No, I’m not adding Ruby-style blocks, more’s the pity. Just some syntactic sugar.
SpecifyThatInspecting('', Should.Yield(Apostrophes(2))); SpecifyThatInspecting('a', Should.Yield(Apostrophe + 'a' + Apostrophe)); SpecifyThatInspecting(#13#10, Should.Yield('#13#10'));
The above samples are from the StringInspectorSpecs unit in DUnitLite. They specify parts of the contract for a method called
Inspect, which takes a string and returns a string.
One of the requirements for
TStringInspector is that when I call the
Inspect method, and pass it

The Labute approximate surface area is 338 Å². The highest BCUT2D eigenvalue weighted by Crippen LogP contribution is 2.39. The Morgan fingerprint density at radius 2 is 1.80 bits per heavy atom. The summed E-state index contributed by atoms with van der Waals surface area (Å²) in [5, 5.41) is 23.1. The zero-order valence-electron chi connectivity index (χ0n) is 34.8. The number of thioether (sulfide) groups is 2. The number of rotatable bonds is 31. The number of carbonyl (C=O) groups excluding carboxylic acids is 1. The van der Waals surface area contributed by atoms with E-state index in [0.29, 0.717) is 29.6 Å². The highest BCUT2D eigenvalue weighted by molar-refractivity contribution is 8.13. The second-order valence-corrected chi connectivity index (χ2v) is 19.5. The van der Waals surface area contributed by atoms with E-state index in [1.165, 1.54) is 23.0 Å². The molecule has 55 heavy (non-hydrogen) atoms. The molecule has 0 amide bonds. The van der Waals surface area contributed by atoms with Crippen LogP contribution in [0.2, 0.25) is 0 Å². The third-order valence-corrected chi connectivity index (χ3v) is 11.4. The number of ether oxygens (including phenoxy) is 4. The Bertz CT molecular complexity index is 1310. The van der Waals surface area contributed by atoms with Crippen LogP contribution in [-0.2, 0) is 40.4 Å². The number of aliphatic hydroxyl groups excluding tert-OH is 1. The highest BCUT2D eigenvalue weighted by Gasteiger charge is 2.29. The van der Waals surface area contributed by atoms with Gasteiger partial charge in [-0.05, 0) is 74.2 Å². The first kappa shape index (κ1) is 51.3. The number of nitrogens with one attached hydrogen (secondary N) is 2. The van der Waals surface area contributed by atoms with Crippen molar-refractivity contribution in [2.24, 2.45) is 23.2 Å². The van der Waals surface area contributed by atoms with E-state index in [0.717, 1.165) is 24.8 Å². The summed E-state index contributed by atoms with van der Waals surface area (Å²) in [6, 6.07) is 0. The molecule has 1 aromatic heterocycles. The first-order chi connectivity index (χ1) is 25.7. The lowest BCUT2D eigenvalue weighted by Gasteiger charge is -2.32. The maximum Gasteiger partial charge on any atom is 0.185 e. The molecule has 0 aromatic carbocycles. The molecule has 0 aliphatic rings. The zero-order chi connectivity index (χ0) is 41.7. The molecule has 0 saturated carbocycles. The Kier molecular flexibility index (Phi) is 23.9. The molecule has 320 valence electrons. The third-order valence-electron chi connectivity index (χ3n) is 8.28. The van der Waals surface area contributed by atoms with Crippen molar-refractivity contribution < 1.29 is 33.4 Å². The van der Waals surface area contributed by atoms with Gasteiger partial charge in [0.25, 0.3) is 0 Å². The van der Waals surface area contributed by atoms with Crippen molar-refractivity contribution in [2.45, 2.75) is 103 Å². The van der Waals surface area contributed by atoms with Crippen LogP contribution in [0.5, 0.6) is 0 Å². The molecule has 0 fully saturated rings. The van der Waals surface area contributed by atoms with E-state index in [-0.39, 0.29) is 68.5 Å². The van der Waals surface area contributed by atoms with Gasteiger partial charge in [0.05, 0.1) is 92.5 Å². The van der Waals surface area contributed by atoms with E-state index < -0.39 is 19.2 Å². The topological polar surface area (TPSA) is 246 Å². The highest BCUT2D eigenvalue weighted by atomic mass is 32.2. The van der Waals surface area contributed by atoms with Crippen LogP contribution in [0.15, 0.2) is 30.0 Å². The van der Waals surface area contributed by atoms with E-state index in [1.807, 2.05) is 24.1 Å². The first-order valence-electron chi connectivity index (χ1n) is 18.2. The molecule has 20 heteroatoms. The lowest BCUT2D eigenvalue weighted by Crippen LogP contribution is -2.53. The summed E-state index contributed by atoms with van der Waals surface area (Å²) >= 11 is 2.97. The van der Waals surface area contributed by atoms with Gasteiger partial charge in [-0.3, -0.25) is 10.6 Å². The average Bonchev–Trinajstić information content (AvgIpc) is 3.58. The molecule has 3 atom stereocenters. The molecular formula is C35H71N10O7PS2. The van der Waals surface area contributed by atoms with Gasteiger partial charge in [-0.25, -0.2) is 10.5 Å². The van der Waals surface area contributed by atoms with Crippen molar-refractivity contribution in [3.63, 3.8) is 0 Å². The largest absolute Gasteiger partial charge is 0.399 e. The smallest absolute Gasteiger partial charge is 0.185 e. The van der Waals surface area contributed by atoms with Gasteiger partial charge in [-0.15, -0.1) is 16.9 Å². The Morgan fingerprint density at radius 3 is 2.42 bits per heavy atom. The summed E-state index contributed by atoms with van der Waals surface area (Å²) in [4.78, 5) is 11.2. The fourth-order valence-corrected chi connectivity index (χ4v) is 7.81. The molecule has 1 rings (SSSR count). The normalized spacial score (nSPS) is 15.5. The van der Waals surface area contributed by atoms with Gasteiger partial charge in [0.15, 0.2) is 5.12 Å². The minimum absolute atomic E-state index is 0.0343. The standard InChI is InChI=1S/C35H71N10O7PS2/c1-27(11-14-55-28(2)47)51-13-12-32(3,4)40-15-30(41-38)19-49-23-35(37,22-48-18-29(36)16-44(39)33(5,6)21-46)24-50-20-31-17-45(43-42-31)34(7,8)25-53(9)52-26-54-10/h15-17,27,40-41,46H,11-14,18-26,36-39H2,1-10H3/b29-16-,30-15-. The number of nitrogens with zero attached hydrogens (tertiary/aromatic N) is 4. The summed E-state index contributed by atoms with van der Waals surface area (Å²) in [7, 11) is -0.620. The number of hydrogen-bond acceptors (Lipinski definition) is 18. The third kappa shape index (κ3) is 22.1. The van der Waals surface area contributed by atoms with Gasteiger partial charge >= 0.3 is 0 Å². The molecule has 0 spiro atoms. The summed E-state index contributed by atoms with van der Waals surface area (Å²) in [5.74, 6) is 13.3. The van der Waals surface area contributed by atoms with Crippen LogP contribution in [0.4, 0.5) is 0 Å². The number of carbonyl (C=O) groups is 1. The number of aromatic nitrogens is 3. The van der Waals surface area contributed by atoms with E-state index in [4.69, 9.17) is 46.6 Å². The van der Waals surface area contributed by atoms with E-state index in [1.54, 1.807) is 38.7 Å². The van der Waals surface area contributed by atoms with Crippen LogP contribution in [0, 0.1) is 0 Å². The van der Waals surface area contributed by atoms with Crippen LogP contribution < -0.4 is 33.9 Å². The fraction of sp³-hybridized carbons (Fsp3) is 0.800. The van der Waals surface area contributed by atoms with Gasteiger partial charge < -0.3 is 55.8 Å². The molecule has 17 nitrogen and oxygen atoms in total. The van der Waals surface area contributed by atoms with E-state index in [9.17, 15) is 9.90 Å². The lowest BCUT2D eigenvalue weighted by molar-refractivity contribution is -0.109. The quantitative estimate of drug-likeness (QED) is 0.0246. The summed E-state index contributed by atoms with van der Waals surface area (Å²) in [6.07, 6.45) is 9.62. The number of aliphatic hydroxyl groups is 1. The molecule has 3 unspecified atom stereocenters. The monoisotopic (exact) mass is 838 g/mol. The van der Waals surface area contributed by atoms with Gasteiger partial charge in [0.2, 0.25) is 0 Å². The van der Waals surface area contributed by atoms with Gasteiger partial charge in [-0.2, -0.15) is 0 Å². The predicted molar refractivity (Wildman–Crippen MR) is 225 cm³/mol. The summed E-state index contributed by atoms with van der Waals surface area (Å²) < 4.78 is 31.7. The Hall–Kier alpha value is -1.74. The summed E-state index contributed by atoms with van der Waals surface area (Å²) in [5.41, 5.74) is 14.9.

#13#10, it should return
'#13#10'. In other words,
Specify that inspecting
As you can see,
Should.Yield is nothing more than an alias for
Should.Equal. Use whichever one makes your code most readable.
This is where I expect a lot of the work will be done with DUnitLite-style specifications: with custom assertion methods like
SpecifyThatInspecting. Play with it and see what other readable assertions you can come up with. I’m certainly willing to tweak the framework, to add more things along the lines of
Should.Yield, if it makes specifications more readable.
(The version with
Should.Yield hasn’t been released as a ZIP yet. You can view StringInspectorSpecs.pas, browse all the latest source, anonymously check out the latest code, or wait for the next release.)
Update: This feature is included in the DUnitLite 0.2 download.